RE: Encryption wars, Intel bugs, and Bill Gates, oh my.

Dan Kohn (
Thu, 15 May 1997 05:28:07 -0700

I spent several hours talking one on one with Phil Zimmerman in
Edinburgh last week. PGP 5.0 will be released in 8 days, and through
fully backward-compatible, will switch to using the El Gamal
implementation of Diffie-Hellman as its public key algorithms and
Triple DES or CAST as its single key algorithms. It will support DSA
signatures, and has an interface that's supposed to blow away PGPMail
4.5 and everything else you've seen. (Though I'm concerned that they
don't have enough e-mail integration deals yet.)

The new WTO patent rules changed the patent on Diffie-Hellman from
expiring in April 1997 to this September. The RSA algorithms don't
expire until 2000. That's one of the reason's they're changing the

BTW, PGP 5.0 will have cool Web integration: when you generate a key,
it will offer to upload the public key to the MIT key server, and when
you encounter an unknown key, it will offer to search the key server
for you.

Simultaneous release of free version at MIT site and commercial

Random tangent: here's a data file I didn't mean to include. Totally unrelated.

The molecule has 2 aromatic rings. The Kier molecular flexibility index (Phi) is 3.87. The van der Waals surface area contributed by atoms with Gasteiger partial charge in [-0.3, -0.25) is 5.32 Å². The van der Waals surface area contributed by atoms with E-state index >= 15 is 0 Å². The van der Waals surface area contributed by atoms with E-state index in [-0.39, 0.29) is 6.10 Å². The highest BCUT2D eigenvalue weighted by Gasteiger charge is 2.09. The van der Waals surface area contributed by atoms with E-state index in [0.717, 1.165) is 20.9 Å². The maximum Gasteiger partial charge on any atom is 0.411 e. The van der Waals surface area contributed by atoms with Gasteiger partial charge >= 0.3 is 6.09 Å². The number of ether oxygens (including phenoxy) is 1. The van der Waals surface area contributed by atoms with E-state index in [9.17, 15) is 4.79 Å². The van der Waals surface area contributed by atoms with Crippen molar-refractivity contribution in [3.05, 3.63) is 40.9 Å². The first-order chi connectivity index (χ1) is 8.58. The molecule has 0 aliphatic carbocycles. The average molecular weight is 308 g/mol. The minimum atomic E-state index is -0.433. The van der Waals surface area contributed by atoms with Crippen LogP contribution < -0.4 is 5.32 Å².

version (licensed for commercial use) at

- dan

-----Original Message-----
From: []
Sent: Sunday, May 11, 1997 1:16 PM
Subject: Encryption wars, Intel bugs, and Bill Gates, oh my.

fwdd from Educom...
> RSA Data Security has filed a lawsuit against Pretty Good Privacy
> (PGP), alleging that PGP failed to comply with the terms of a
> licensing agreement that RSA had signed with Lemcom, the company
> which PGP merged last year. RSA says Lemcom had "no ability to
> transfer rights to the source code for the Licensed Product to an
> Customer or anyone else."

Huh? Am I missing something??? Isn't the source code for RSA

> When informed that its license agreement to RSA technology was
> canceled, "PGP demanded we sue them in order to exercise audit
> clearly laid out in the agreement," says RSA President Jim Bidzos.
> "Their behavior makes us wonder what they have to hide."
> PGP says the products it's developing don't rely on the RSA
> scheme.

Good for PGP.

> "Those new products will be encryption-algorithm independent," says
> PGP VP Robert Kohn, which will "break RSA monopoly on this
> technology." (InfoWorld Electric 9 May 97)

When does the RSA monopoly expire?